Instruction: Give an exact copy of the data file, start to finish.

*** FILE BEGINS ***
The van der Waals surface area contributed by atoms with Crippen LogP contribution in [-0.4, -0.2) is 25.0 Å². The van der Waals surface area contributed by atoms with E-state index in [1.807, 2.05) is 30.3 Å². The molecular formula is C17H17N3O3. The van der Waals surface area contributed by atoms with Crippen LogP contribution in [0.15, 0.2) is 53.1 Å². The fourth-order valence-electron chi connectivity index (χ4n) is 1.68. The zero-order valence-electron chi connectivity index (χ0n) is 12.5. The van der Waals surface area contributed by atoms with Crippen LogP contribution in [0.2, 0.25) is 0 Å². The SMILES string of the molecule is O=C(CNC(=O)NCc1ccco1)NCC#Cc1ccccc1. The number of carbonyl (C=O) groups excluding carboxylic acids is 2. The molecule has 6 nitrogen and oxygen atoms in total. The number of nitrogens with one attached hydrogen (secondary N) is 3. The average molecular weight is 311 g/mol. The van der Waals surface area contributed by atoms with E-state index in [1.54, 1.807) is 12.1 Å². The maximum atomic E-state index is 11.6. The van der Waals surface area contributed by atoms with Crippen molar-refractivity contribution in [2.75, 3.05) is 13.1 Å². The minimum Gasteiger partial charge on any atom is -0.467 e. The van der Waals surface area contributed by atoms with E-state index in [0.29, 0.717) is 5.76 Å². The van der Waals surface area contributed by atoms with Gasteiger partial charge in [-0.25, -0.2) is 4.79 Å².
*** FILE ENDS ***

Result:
The van der Waals surface area contributed by atoms with Crippen LogP contribution in [-0.4, -0.2) is 25.0 Å². The van der Waals surface area contributed by atoms with E-state index in [1.807, 2.05) is 30.3 Å². The molecular formula is C17H17N3O3. The van der Waals surface area contributed by atoms with Crippen LogP contribution in [0.15, 0.2) is 53.1 Å². The fourth-order valence-electron chi connectivity index (χ4n) is 1.68. The zero-order valence-electron chi connectivity index (χ0n) is 12.5. The van der Waals surface area contributed by atoms with Crippen LogP contribution in [0.2, 0.25) is 0 Å². The SMILES string of the molecule is O=C(CNC(=O)NCc1ccco1)NCC#Cc1ccccc1. The number of carbonyl (C=O) groups excluding carboxylic acids is 2. The molecule has 6 nitrogen and oxygen atoms in total. The number of nitrogens with one attached hydrogen (secondary N) is 3. The average molecular weight is 311 g/mol. The van der Waals surface area contributed by atoms with E-state index in [1.54, 1.807) is 12.1 Å². The maximum atomic E-state index is 11.6. The van der Waals surface area contributed by atoms with Crippen molar-refractivity contribution in [2.75, 3.05) is 13.1 Å². The minimum Gasteiger partial charge on any atom is -0.467 e. The van der Waals surface area contributed by atoms with E-state index in [0.29, 0.717) is 5.76 Å². The van der Waals surface area contributed by atoms with Gasteiger partial charge in [-0.25, -0.2) is 4.79 Å².